Question about Kenmore Kitchen Ranges
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Posted on Jan 02, 2017
SOURCE: Oven will not heat up.
eerb, most likley your ignitor failed. When you turn the oven on to bake you should hear a relay click on the electronic control (clock). You can do a couple of things here. If you have a ohmmeter the ignitor should ohm out at between 50 and 150 ohms. You can physically swap out the bake and broil ignitors to see if the ignitor comes on in bake. Or you can swap the bake and broil wires on the board. They should be marked BA and BR. This way when you turn on bake, the broil ignitor should glow and verify you have power going to it. Carefull when testing, be sure to kill power to the range before any changes. Catriver...post back
Posted on Dec 12, 2006
First look to see if the ignitor is coming on. Most common problem is the ignitor is weak or just bad. When the power is applied to the ignitor it glows and builds up resistance to open the gas valve then it lights. If the ignitor is weak or bad it will not build up enough resistance for gas to come into the burner. One sign of this would be a "woosh" sound when it trys to light. If the ignitor is coming on but not lighting it is most likely the ignitor is bad. Should have a full glow. Also, if the ignitor looks whiteish in color this is a sign of it going bad. You can compare to the broil ignitor to be sure. If the ignitor doesn't come on at all will need to see if you have power to the ignitor. Let me know what you find and let's solve it before you rate the solution.
Posted on Nov 05, 2007
SOURCE: broiler quit
Have you checked the broil element resistance? Unplug the range and remove the back cover. Remove the wires from the broiler element and place a meter across the element posts. See if the element reads close to a short (It should read very low resistance if good). If the element reads infinite (open), you will have to replace the broil element. If the readings are normal, you may have a bad Electronic Range Control (ERC) board. The board controls the bake and broil features of the oven through two separate circuits. Usually a relay on the board goes bad. Since the ERC is considered "non-serviceable", replacement components can be hard to find. For this reason, the entire assembly is usually replaced. The ERC runs around $100 for your range, while the broil element can run anywhere from $35 to $60. Now...as far as your self-cleaning function is concerned - most electric ranges use BOTH elements to super heat the oven cavity to about 700 - 800 degrees F. With one of the elements not working, there's a good possibility the self-cleaning function will not work either Double check the items I mentioned and let me know if this helps you.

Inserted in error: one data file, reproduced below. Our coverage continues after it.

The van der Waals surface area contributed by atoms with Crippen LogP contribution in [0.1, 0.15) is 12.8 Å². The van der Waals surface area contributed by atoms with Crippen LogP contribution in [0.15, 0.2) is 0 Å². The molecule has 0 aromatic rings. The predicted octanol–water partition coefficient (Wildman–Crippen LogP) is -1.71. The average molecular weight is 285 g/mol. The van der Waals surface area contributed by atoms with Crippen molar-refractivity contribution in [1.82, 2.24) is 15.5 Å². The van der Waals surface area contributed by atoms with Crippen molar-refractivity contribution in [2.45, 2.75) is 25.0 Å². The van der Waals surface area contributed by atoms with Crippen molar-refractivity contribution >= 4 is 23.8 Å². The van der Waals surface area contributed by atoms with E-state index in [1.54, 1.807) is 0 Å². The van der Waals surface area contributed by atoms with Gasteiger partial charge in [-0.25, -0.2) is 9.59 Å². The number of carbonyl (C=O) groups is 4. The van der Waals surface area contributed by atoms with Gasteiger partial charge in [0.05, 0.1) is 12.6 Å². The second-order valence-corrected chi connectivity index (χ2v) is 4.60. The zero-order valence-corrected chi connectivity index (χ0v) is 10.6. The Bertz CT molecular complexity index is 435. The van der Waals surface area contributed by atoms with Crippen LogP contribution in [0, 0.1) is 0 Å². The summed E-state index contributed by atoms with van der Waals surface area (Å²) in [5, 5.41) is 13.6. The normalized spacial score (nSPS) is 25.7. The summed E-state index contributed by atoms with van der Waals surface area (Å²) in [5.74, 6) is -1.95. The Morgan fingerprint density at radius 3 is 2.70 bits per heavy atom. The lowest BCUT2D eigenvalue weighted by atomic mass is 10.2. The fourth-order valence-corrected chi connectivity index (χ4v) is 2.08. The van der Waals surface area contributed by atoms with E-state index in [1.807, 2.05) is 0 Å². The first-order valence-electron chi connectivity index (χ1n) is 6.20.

Posted on Feb 02, 2008
I would be looking at the bake relay on teh coven control board. Using a voltage meter test the output voltage when energizing the bake feature. Be sure to remove the bake element wire coming from the bake element to the control. Test this terminal without the bake element wire attached. From the terminal with one meter probe to the neutral on the terminal block (where your cord attaches to), you should read 110 volts when energized and 0 voltge when shut off. What are you reading? If I can help further, I am here.....
Waiting to hear from you,
Posted on Feb 15, 2009
SOURCE: oven quit working
Hi. this is common in many old gas range ovens. There is a set of coils that are attached to the gas valve assembly. These coils , when activated and operational, open and close the main and secondary valves in this unit. They are controlled by the main ERC(clock/oven control board). I recommend checking these coils and there respective wiring harnesses. if the clips and wires are worn and corroded, simply replace the entire wire harness.
Now, if the wiring harness and wires that are connected to the coils look good and there are no signs of corrosion on the wires and connector clips, this will confirm that the coils have failed and you will need to replace them.
You can also preform an additional test with a multimeter. simply connect your multimeter or voltage meter to both terminal posts located on the coils. once your meter is connected, start the oven cycle. you should register some sort of current during this test at this time. if the current is sufficient and the coils do not initiated the valve action, this will confirm coil failure. if the meter dosen't register a current during oven operation, this will confirm ERC(control) failure. you will have to replace the Oven control board in this case.
The Most common issue in this situation will most defiantly be the coil assembly and not the control.
Please rate and god bless:)
Posted on Apr 21, 2009
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